'You feel like you don't belong': LGBTQ+ activist describes how homophobic abuse made him feel 'worthless'

  • Video report from ITV Wales journalist Charanpreet Khaira

An LGBTQ+ activist who was made to feel "worthless" because of homophobic abuse, said people need to "understand the consequences" of their hateful speech and behaviour.

Adam Smith from Newport has been called derogatory names, threatened with violence and told he "doesn't deserve to be alive", all because he is gay.

He believes that "no person" should have to fall victim to abuse or a hate crime simply for being themselves.

Latest police data for 2019-20 shows there were more than 4,023 recorded hate crimes across Wales - 65% of those were race related and 19% were sexual orientation hate crimes.

There was also a 2% rise in the number of reported hate crimes overall last year compared to 2018-19, something Mr Smith claims is "just the tip of the iceberg".

It comes as Welsh Government launch a new campaign called 'Hate Hurts Wales', in a bid to raise awareness of hate crime.

Adam Smith claims there is an issue with underreporting of hate crime as victims are reluctant to come forward. Credit: ITV Wales

Mr Smith has been the victim of homophobic abuse several times before, the police even had to get involved when he was threatened with violence.

He said when you are the victim of abuse because of something like your sexuality, "it's terrifying".

He described several incidents where people have used homophobic language directly to his face.

Someone even told Mr Smith that he did not "deserve to be alive" because of his sexuality.

"That knocked my confidence," he said.

"It made me question what am I doing? What is my life worth? Lucky enough I had a nice circle of friends and work colleagues around me so I had my support.

"But there's people out there who don't have that support or that comfort, especially young LGBT+ people at the moment."

Mr Smith said when you are a victim of abuse, "it's terrifying you don't know where to look what to do, you just want the ground to open up and swallow you".

He added: "You do feel like you're worthless and like you don't belong in society. Which is wrong, no person should be feeling like that, I shouldn't be feeling like that because of my sexuality."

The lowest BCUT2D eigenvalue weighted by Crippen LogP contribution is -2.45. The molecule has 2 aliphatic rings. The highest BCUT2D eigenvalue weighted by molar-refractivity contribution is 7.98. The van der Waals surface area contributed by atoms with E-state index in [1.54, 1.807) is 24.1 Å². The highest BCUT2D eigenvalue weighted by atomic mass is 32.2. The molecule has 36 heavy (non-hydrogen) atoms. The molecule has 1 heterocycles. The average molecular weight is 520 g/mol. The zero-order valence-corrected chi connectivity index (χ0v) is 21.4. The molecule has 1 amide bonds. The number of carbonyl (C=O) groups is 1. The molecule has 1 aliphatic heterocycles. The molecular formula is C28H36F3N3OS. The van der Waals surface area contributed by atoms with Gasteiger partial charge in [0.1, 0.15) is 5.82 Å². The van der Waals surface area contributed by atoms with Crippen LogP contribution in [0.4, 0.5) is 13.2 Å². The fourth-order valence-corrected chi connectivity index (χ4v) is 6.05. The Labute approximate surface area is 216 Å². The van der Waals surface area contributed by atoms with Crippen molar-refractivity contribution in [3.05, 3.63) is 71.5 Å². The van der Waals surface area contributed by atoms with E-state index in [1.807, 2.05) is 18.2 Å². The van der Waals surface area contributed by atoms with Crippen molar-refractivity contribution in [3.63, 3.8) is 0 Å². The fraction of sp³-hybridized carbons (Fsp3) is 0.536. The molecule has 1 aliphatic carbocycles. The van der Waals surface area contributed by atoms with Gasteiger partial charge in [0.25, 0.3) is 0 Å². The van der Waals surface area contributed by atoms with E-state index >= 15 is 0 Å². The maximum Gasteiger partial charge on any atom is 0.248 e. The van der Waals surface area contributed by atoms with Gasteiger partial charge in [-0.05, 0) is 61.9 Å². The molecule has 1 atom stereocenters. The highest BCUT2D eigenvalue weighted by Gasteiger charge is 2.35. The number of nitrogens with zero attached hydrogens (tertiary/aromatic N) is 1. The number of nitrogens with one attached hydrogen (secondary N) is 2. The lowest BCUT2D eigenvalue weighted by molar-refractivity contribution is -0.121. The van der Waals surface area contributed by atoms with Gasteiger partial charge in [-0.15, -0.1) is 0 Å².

The activist said he does not understand why anyone would feel the need to comment on someone else's identity in that way.

"Me being gay doesn't affect anyone apart from myself," he said.

"A trans person being trans doesn't affect anyone apart from that trans person. It's no one else's life besides mine or theirs.

"Keep your nose out, if you don't agree with what I'm doing, then tough."

He explained that people often do not report hate crimes, for the fear of not being taken seriously.

Jess Rees, Wales Hate Crime Manager at the National Hate Crime Report and Support Centre Wales said hate crimes can be "particularly devastating" for victims because of the "very personal attack on part of their identity".

She added: "It is hugely underreported as victims often fear they won't be taken seriously or worry that the incident is 'too trivial' to report."

"From our experience, we've seen far too many victims seriously impacted, both emotionally and physically and it's really important that people know hate crime is a serious offence."

The Welsh Government's 'Hate Hurts Wales' campaign features scenes based on real hate crimes against people for their disability or race. Credit: Welsh Government

Welsh Government have launched a new campaign, called 'Hate Hurts Wales' to help tackle the issue and raise reporting and awareness of hate crime.

Data from the Home Office shows a 2% increase in recorded hate crimes across Wales last year compared to 2018-19.

There are five key characteristics protected by hate crime laws. They are race, religion, sexual orientation, transgender identity and disability.

While most hate crimes reported in Wales last year were race related (65%), almost a fifth were related to sexual orientation. 11% were classed as disability hate crimes, 10% transgender and 5% religion related.

Deputy Minister and Chief Whip Jane Hutt highlighted the need for everyone to stand together to support victims of hate crime and ensure incidents are reported to the police or Victim Support Cymru.

Jane Hutt MS said: "When one community is targeted by bigotry we must do everything we can to challenge it.

"Whether it is racism, anti-Semitism, islamophobia, homophobia, transphobia, anti-disability prejudice or any other form of hate, we must unite to demonstrate that Wales will not tolerate it.

"Hate and all forms of bigotry, has no home in Wales."